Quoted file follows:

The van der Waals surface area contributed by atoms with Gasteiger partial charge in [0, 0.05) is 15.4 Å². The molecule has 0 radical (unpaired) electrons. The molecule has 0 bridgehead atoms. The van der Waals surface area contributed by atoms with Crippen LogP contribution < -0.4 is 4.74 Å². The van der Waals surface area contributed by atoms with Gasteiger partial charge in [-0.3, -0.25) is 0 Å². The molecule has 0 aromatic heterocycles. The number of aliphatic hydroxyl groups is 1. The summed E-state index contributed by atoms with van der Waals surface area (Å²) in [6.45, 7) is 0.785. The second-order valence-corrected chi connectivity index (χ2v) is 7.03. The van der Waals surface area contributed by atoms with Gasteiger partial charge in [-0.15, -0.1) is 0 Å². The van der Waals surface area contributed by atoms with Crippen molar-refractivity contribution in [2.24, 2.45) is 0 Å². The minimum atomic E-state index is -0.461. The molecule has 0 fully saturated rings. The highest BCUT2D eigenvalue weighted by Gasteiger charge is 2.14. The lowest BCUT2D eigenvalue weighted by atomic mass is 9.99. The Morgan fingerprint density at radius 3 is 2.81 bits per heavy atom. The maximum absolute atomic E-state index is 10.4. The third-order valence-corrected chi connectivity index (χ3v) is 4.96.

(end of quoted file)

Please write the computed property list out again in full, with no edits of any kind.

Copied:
The van der Waals surface area contributed by atoms with Gasteiger partial charge in [0, 0.05) is 15.4 Å². The molecule has 0 radical (unpaired) electrons. The molecule has 0 bridgehead atoms. The van der Waals surface area contributed by atoms with Crippen LogP contribution < -0.4 is 4.74 Å². The van der Waals surface area contributed by atoms with Gasteiger partial charge in [-0.3, -0.25) is 0 Å². The molecule has 0 aromatic heterocycles. The number of aliphatic hydroxyl groups is 1. The summed E-state index contributed by atoms with van der Waals surface area (Å²) in [6.45, 7) is 0.785. The second-order valence-corrected chi connectivity index (χ2v) is 7.03. The van der Waals surface area contributed by atoms with Gasteiger partial charge in [-0.15, -0.1) is 0 Å². The van der Waals surface area contributed by atoms with Crippen molar-refractivity contribution in [2.24, 2.45) is 0 Å². The minimum atomic E-state index is -0.461. The molecule has 0 fully saturated rings. The highest BCUT2D eigenvalue weighted by Gasteiger charge is 2.14. The lowest BCUT2D eigenvalue weighted by atomic mass is 9.99. The Morgan fingerprint density at radius 3 is 2.81 bits per heavy atom. The maximum absolute atomic E-state index is 10.4. The third-order valence-corrected chi connectivity index (χ3v) is 4.96.